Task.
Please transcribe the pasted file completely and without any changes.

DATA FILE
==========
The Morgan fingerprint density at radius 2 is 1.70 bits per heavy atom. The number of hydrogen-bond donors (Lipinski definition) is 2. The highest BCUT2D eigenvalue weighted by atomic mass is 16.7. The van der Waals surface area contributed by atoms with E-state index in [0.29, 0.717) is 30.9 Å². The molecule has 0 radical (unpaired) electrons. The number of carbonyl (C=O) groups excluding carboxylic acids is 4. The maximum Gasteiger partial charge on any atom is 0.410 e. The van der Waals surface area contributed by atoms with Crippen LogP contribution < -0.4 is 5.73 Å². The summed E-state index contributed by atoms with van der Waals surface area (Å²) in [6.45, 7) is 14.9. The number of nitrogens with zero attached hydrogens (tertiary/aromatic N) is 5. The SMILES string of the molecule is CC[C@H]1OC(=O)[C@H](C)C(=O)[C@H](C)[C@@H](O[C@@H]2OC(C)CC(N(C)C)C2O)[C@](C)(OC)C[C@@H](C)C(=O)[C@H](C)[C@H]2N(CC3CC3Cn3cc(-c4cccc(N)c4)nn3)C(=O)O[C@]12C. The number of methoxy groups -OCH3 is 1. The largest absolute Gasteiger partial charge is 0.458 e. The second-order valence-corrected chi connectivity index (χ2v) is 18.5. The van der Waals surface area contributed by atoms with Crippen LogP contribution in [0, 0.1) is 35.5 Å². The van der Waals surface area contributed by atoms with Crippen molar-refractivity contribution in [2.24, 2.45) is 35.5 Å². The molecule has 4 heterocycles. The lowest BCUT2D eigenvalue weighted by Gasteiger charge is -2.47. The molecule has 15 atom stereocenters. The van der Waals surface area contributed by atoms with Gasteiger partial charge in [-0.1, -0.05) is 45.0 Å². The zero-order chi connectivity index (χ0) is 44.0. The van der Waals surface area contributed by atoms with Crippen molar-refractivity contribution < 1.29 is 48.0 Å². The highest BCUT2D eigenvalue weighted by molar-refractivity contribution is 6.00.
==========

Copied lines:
The Morgan fingerprint density at radius 2 is 1.70 bits per heavy atom. The number of hydrogen-bond donors (Lipinski definition) is 2. The highest BCUT2D eigenvalue weighted by atomic mass is 16.7. The van der Waals surface area contributed by atoms with E-state index in [0.29, 0.717) is 30.9 Å². The molecule has 0 radical (unpaired) electrons. The number of carbonyl (C=O) groups excluding carboxylic acids is 4. The maximum Gasteiger partial charge on any atom is 0.410 e. The van der Waals surface area contributed by atoms with Crippen LogP contribution < -0.4 is 5.73 Å². The summed E-state index contributed by atoms with van der Waals surface area (Å²) in [6.45, 7) is 14.9. The number of nitrogens with zero attached hydrogens (tertiary/aromatic N) is 5. The SMILES string of the molecule is CC[C@H]1OC(=O)[C@H](C)C(=O)[C@H](C)[C@@H](O[C@@H]2OC(C)CC(N(C)C)C2O)[C@](C)(OC)C[C@@H](C)C(=O)[C@H](C)[C@H]2N(CC3CC3Cn3cc(-c4cccc(N)c4)nn3)C(=O)O[C@]12C. The number of methoxy groups -OCH3 is 1. The largest absolute Gasteiger partial charge is 0.458 e. The second-order valence-corrected chi connectivity index (χ2v) is 18.5. The van der Waals surface area contributed by atoms with Crippen LogP contribution in [0, 0.1) is 35.5 Å². The van der Waals surface area contributed by atoms with Crippen molar-refractivity contribution in [2.24, 2.45) is 35.5 Å². The molecule has 4 heterocycles. The lowest BCUT2D eigenvalue weighted by Gasteiger charge is -2.47. The molecule has 15 atom stereocenters. The van der Waals surface area contributed by atoms with Gasteiger partial charge in [-0.1, -0.05) is 45.0 Å². The zero-order chi connectivity index (χ0) is 44.0. The van der Waals surface area contributed by atoms with Crippen molar-refractivity contribution < 1.29 is 48.0 Å². The highest BCUT2D eigenvalue weighted by molar-refractivity contribution is 6.00.